HARRISBURG – Rep. Joe Emrick (R-Northampton) announced that Bangor and Roseto Borough Authorities were awarded $240,500 in state funding for sewer system upgrades and repairs. The grants were provided through the Pennsylvania Small Water and Sewer Program, which is administered by the Department of Community and Economic Development (DCED).
“It is important to ensure that our boroughs have effective and fully-functioning equipment which provide essential services to borough residents,” said Emrick. “It is great to see that Bangor and Roseto boroughs are able to take advantage of these funds and make necessary updates to make certain the daily routines of residents are not interrupted.”
The Bangor Borough Authority received $120,000
to upgrade its software equipment at a wastewater treatment plant (WWTP). The borough developed a corrective action plan to upgrade WWTP due to high flows from L&L, causing hydraulic overload. Additionally, the control systems have been failing due to aging. These failures make it difficult to monitor areas within the collection/conveyance system that need repairs and have resulted in minor discharge of sewage.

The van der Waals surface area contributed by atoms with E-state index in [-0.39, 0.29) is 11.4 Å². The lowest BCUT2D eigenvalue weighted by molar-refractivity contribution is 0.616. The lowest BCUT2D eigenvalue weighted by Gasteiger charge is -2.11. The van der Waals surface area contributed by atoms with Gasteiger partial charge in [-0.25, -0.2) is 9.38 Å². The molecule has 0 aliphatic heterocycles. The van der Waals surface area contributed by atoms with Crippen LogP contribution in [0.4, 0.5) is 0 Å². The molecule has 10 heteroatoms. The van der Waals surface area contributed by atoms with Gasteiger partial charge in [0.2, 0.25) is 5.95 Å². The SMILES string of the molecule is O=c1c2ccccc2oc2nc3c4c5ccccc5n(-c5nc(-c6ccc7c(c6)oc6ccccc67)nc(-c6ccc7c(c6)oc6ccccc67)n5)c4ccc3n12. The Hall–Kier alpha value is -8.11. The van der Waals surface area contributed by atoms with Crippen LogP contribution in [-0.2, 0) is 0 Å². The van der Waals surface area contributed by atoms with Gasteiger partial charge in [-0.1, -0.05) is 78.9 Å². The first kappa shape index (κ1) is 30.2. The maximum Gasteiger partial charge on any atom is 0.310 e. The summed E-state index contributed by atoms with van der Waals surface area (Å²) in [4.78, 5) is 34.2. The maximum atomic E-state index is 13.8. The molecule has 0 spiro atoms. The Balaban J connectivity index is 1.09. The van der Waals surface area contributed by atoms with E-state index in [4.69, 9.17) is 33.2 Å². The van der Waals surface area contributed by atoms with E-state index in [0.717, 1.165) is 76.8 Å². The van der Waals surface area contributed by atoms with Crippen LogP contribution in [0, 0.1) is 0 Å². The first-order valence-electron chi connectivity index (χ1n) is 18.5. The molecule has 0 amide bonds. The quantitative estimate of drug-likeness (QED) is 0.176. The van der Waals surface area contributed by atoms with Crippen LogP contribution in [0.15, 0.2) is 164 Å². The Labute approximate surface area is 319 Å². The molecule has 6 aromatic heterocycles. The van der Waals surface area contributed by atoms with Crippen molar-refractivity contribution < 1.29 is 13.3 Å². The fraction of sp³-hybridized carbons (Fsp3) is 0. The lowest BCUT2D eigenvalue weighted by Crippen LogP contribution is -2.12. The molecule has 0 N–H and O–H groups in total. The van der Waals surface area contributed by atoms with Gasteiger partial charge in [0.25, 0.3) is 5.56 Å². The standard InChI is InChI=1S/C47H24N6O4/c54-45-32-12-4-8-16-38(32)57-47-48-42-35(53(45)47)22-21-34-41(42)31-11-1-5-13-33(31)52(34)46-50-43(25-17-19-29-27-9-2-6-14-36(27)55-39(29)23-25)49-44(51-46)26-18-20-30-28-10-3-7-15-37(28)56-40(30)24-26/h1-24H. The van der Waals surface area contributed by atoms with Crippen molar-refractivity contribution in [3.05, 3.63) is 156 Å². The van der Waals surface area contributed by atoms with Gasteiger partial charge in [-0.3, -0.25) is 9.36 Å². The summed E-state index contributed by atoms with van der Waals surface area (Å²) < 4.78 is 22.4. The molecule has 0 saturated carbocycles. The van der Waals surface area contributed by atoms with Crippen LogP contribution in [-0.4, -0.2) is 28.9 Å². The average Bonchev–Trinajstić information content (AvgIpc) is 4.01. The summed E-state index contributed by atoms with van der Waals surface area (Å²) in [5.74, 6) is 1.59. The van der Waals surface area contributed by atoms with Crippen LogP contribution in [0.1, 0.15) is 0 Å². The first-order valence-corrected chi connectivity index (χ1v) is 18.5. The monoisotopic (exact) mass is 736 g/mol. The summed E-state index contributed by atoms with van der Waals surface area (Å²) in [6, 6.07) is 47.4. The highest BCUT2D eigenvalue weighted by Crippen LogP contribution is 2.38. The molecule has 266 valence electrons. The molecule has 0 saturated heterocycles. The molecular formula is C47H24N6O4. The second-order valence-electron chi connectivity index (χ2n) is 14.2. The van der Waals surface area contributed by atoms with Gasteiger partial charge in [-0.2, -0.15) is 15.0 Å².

The corrective action plan will be implemented over a five-year period where this grant request will be for Phase 1. Phase 1 consists of replacing the PLC for sequencing batch reactors and to install SCADA PC improvements to monitor and collect operational data to identify trends in flows. By completing Phase l, Bangor Borough, Roseto Borough and portions of Washington Township will be able to efficiently manger their systems.
The Roseto Borough Sewer Authority received $120,500
to rehabilitate the sanitary sewer system to reduce inflow and infiltration. The authority will clean and televise 1,000 linear feet of sanitary sewer main and 3,000 linear feet of sanitary sewer laterals. They will also install 1,650 linear feet of sanitary sewer main lining with protruding tap cutting, lateral reinstatement and seal lateral connections. This project will assist the authority in continuing its efforts to address inflow and infiltration issues.
The Pennsylvania Small Water and Sewer Program was established by the General Assembly to award grants to municipalities and municipal authorities for water, sewer, storm water and flood control projects with a cost of not less than $30,000 and not more than $500,000.
Today’s funding was approved by the Commonwealth Financing Authority, an independent agency that holds fiduciary responsibility over the funding of programs and investments in Pennsylvania’s economic growth.
Questions about this or any legislative issue should be directed to Emrick’s district office at (610) 588-8011 or (610) 746-5090.
Representative Joe Emrick
Pennsylvania House of Representatives
Media Contact: Abby Krueger